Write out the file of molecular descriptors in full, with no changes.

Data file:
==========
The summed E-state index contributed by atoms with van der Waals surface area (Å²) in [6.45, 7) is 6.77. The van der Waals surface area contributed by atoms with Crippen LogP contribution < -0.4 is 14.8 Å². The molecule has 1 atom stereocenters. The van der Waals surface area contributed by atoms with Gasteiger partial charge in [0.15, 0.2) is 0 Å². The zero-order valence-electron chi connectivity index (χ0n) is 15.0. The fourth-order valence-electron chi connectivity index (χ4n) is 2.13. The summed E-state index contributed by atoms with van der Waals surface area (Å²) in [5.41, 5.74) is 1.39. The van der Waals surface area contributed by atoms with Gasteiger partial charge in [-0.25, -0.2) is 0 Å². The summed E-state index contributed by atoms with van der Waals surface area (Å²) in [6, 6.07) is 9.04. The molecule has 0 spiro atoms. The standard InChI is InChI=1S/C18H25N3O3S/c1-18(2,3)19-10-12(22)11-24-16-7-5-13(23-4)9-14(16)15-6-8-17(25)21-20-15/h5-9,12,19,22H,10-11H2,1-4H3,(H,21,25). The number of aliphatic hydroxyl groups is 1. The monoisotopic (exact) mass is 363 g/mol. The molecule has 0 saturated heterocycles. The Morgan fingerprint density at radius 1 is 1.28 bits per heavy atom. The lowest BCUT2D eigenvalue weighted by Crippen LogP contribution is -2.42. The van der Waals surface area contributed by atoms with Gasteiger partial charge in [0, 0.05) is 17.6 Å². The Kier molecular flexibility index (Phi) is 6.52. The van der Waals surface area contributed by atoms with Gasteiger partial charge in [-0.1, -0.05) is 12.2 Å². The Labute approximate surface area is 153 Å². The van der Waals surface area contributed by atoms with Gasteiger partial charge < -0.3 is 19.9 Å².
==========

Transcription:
The summed E-state index contributed by atoms with van der Waals surface area (Å²) in [6.45, 7) is 6.77. The van der Waals surface area contributed by atoms with Crippen LogP contribution < -0.4 is 14.8 Å². The molecule has 1 atom stereocenters. The van der Waals surface area contributed by atoms with Gasteiger partial charge in [0.15, 0.2) is 0 Å². The zero-order valence-electron chi connectivity index (χ0n) is 15.0. The fourth-order valence-electron chi connectivity index (χ4n) is 2.13. The summed E-state index contributed by atoms with van der Waals surface area (Å²) in [5.41, 5.74) is 1.39. The van der Waals surface area contributed by atoms with Gasteiger partial charge in [-0.25, -0.2) is 0 Å². The summed E-state index contributed by atoms with van der Waals surface area (Å²) in [6, 6.07) is 9.04. The molecule has 0 spiro atoms. The standard InChI is InChI=1S/C18H25N3O3S/c1-18(2,3)19-10-12(22)11-24-16-7-5-13(23-4)9-14(16)15-6-8-17(25)21-20-15/h5-9,12,19,22H,10-11H2,1-4H3,(H,21,25). The number of aliphatic hydroxyl groups is 1. The monoisotopic (exact) mass is 363 g/mol. The molecule has 0 saturated heterocycles. The Morgan fingerprint density at radius 1 is 1.28 bits per heavy atom. The lowest BCUT2D eigenvalue weighted by Crippen LogP contribution is -2.42. The van der Waals surface area contributed by atoms with Gasteiger partial charge in [0, 0.05) is 17.6 Å². The Kier molecular flexibility index (Phi) is 6.52. The van der Waals surface area contributed by atoms with Gasteiger partial charge in [-0.1, -0.05) is 12.2 Å². The Labute approximate surface area is 153 Å². The van der Waals surface area contributed by atoms with Gasteiger partial charge < -0.3 is 19.9 Å².